Although the tzoraas affliction is no more in contemporary times, it teaches lessons that are eternal. Rabbi Avigdor Miller, zt”l, explains that foremost among these lessons is the greatness of Torah leaders and their wisdom. Another lesson: The opportunity the affliction presented to the afflicted for repentance and self-improvement.
“To Aharon the kohen or to one of his sons the kohanim. And the kohen should see the nega and the kohen shall shut up the [man of the] plague seven days” (13:2-4).
For the sake of brevity the verse could have stated, ”He should be brought to one of Aharon’s sons, the kohanim,” but we see that it is preferable that Aharon himself should be consulted if possible. We are hereby taught that we should always seek the most authoritative Torah opinion if it is available.
The leper is entirely dependent on the verdict of the kohen. He is brought to the kohen (13:2), and the kohen must see him (here, and 13:5, 6, 7, 8, 9, 10, 12, 13, 15, 17, 20, 25, 26, 27, 30, 31, 32, 34, 36, 39, and 43); and similarly in the case of leprosy of garments and leprosy of a house, the kohen is constantly mentioned. Now the kohen becomes the central figure in this man’s life. No other lsraelite is as dependent on the kohen. (Even if a non-kohen is a great Torah scholar, he does not have the authority to declare the man unclean or to pronounce him clean [Negaim 3:1 and Arachin 3a]. Even an Elder of the Sanhedrin can do no more than to instruct the kohen, but the actual pronouncement must be made by the kohen.)
The benefit Hashem intended was to bring us into contact with the Torah teacher; and the most beneficial contact is with the greatest Torah teacher. Thus, when a question of kashrus arises, we should perceive that Hashem caused this question to arise in order that we meet the Torah sage who may have for us instruction and counsel even more important for us than the kashrus question.
When the sage is greater, the encounter with him is so much more valuable. “Righteousness, righteousness you should pursue” (Devarim 16:20); ”Go after the best beis din… after the sages in the Marble Chamber” (Sanhedrin 32b). Not only will the greatest sages give you the truest opinion, but their influence upon you will also be the most effective: “to Aharon the kohen.”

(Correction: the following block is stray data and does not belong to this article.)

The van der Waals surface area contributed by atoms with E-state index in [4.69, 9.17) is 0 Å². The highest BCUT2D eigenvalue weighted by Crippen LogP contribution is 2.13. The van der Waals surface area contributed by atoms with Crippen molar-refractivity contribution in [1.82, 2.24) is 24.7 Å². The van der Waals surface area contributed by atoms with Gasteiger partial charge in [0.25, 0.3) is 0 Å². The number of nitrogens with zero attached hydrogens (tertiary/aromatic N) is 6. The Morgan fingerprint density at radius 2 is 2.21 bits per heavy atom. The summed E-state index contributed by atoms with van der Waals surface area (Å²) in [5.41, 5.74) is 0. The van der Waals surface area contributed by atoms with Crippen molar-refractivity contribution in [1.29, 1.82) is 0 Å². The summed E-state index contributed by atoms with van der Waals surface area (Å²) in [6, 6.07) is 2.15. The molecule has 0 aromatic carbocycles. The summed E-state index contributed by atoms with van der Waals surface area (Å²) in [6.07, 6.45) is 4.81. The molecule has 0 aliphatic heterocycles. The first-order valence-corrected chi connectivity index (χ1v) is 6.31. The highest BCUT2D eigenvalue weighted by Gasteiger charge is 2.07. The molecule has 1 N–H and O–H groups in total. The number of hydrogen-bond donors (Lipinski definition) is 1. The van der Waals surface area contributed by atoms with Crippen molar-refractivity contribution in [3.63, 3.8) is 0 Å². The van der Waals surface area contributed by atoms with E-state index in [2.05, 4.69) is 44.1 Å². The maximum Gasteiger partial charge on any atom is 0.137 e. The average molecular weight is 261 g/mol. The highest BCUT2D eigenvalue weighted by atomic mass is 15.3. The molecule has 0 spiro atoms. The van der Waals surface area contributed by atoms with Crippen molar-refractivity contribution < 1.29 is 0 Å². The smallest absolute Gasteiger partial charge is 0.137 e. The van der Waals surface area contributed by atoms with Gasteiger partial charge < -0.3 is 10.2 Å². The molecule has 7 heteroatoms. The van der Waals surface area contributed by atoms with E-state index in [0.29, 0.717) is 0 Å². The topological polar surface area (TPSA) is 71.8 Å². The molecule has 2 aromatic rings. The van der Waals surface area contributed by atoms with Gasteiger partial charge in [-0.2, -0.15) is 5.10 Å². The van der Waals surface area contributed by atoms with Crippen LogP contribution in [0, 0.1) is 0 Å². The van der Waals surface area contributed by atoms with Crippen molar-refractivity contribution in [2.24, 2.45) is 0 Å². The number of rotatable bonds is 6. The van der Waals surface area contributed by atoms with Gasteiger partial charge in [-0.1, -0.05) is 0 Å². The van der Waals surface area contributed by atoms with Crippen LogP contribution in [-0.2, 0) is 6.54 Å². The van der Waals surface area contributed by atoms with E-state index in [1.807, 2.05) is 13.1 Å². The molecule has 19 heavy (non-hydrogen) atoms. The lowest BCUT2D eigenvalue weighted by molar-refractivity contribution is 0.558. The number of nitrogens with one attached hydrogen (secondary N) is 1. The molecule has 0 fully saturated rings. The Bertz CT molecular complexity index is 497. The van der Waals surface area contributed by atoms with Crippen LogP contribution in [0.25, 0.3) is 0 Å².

Each time the man came to the kohen with a heart hovering between hope and despair, we can be certain the kohen did not coldly render his decision but spoke words of encouragement and consolation and urged the man to exert himself in prayer and in repentance. After his contact with the holy son of Aharon, he certainly became a different person; and that indeed was Hashem’s intention in sending the plague upon him.
During his seven-day period of separation he is given the opportunity to repent. and thus he may be spared. “When a man sees that suffering comes upon him, let him search into his deeds” (Berachos 5a). The purpose of the plague, and of misfortunes in general, is to make men more aware of Hashem; and especially to remind them how great was Hashem’s kindliness hitherto that He had spared this man from such misfortune. “He that chastises nations, is He not showing something [or: is He not rebuking?], He that teaches Knowledge to man” (Tehillim 94:10).
This Knowledge has chiefly of two aspects: that Hashem conducts all the affairs of the world, and that He bestows happiness on mankind. Even now, in his misery, the leper is more blessed than chastised: if he is able to see, to talk, to think rationally, to walk, to eat and to sleep, he must learn to be grateful and to understand that the blessings are more than the suffering.
He now should repent and learn to thank Hashem for all the good days he had enjoyed hitherto but had failed in the function of singing in joy to Hashem; and he should even now be grateful for all that Hashem gives him in abundance. The leper should also find solace in the very great benefit that his plight causes others to fear Hashem.
Compiled for The Jewish Press by the Rabbi Avigdor Miller Simchas Hachaim Foundation, a project of Yeshiva Gedolah Bais Yisroel, which Rabbi Miller, zt”l, founded and authorized to disseminate his work. Subscribe to the Foundation’s free e-mail newsletters on marriage, personal growth, and more at www.SimchasHachaim.com.
For more information, or to sponsor a Simchas Hachaim Foundation program, call 718-258-7400 or e-mail info@SimchasHachaim.com.
About the Author: The Rabbi Avigdor Miller Simchas Hachaim Foundation, a project of Yeshiva Gedolah Bais Yisroel, was founded and authorized by Rabbi Miller to disseminate his work. Subscribe to the Foundation’s free e-mail newsletters on marriage, personal growth, and more at www.SimchasHachaim.com. For more information, or to sponsor a Simchas Hachaim Foundation program, call 718-258-7400 or e-mail info@SimchasHachaim.com.
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